Carolina Espinoza, expedition cook, prepares a meal.
Brad Hollingsworth and Dustin Wood admire a Baja California Spiny Lizard (Sceloporus zosteromus)
KPBS film crew interviewing a researcher in the field.
A rare striped racer (Masticophis lateralis) from Los Dolores. BCS Photo by Jorge Valdez Villaviencio.
Speckled rattlesnake (Crotalus mitchellii) collected near the old mission. Photo by Jorge Valdez Villaviencio.
Rare Baja California Nightsnake (Eridiphas slevini). Photo by Dustin Wood.
Baja California Spiny Lizard (Sceloporus zosteromus)
Over the last two days, scientists have been out surveying Los Dolores and it has been difficult to keep track of all the activities. I havenít been able to keep up! Life in base-camp is good. Carolina Espinoza has kept everyone fed with a variety of delicious meals. We have tents scattered across the beach and people coming and going into and out of the arroyo constantly. It is a four kilometer walk to just the mission, so days are long and nights are used to organize, prep specimens, and recover.
Since Iím a part of Team Herp (includes myself, Dr. Oscar Flores, Dustin Wood, Anny Peralta, Cynthia Jauregui, Jorge Villaviencio, Maura Maher, and Tom Myers), I havenít had the chance report on our own activities. Before I do, I would like to take a moment to say hello to everyone back at the museum, San Diego, my volunteers, and my students. The expedition is already highly productive and we are approaching a week in the field. Everyone is being well taken care of, weíve had no medical emergencies, and the mosquitos are not too dense (no Dengue fever yet, just some heat exhaustion).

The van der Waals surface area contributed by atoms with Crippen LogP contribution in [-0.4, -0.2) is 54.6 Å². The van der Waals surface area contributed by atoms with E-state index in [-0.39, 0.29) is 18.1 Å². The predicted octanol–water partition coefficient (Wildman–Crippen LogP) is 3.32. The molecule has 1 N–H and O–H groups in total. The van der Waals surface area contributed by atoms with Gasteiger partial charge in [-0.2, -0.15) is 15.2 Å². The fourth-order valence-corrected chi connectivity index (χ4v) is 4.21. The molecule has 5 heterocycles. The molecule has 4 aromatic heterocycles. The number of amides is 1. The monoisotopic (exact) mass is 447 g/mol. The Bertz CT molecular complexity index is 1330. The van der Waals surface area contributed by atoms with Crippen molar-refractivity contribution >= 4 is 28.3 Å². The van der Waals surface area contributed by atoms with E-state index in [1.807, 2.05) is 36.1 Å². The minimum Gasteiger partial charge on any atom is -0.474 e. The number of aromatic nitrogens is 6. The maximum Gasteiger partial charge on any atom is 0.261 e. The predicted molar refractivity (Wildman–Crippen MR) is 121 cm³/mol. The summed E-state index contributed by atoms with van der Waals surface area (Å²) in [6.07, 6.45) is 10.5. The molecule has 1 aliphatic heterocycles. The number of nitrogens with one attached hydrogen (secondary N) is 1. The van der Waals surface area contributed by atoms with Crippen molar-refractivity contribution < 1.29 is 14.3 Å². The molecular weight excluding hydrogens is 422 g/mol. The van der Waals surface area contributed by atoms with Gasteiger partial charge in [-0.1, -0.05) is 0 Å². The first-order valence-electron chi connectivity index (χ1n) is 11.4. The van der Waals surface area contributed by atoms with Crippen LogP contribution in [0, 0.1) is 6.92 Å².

Team Herp (reptiles and amphibians) has been active in the day and at night. We have hiked into the canyons where water flows and surveyed the surrounding desert flats nearer to the coast. Activity is high considering it is November. We have been pleased with the number of animals seen in the course of the day considering that amphibians and reptiles are mostly active in the Spring. Our biggest find thus far is the abundance in which the Baja California Nightsnake (Eridiphas slevini) occurs. This rare species is known from only two dozen specimens and we have seen five within two days. These will surely add to our knowledge of this animal.
Both the Pacific Treefrog (Hyla regilla) and Red-spotted Toad (Bufo punctatus) are common in the canyons where there is flowing water. Both have recently breed and there are both tadpoles and froglets in and around the water. These species are opportunistic breeders and the Fall reproductive activity is certainly a response to last Septemberís hurricanes.
Other interesting finds include a Striped Racer (Masticophis lateralis). This species is common in the coastal habitats of San Diego County. However, in southern Baja California this species is considered rare. Being able to study the specimen in detail will add to our understanding of why it is not commonly seen. In addition, we have encountered two Speckled Rattlesnakes (Crotalus mitchellii). One was caught in front of the KPBS film crew, who followed the action as it was captured from beneath a rocky ledge. Iím also sending some photos along of a Baja California Gophersnake (Pituophis vertebralis) and a Baja California Spiny Lizard (Sceloporus zosteromus), which represents just a small proportion of the diversity seen thus far.
Tomorrow we plan to scale the southern cliff wall with the help of two guides. Our goal is to reach the large freshwater lakes at the top of the mountains. It should be a grueling day since the temperatures have been reaching into the mid to upper 90s.
From camp at 11:55pm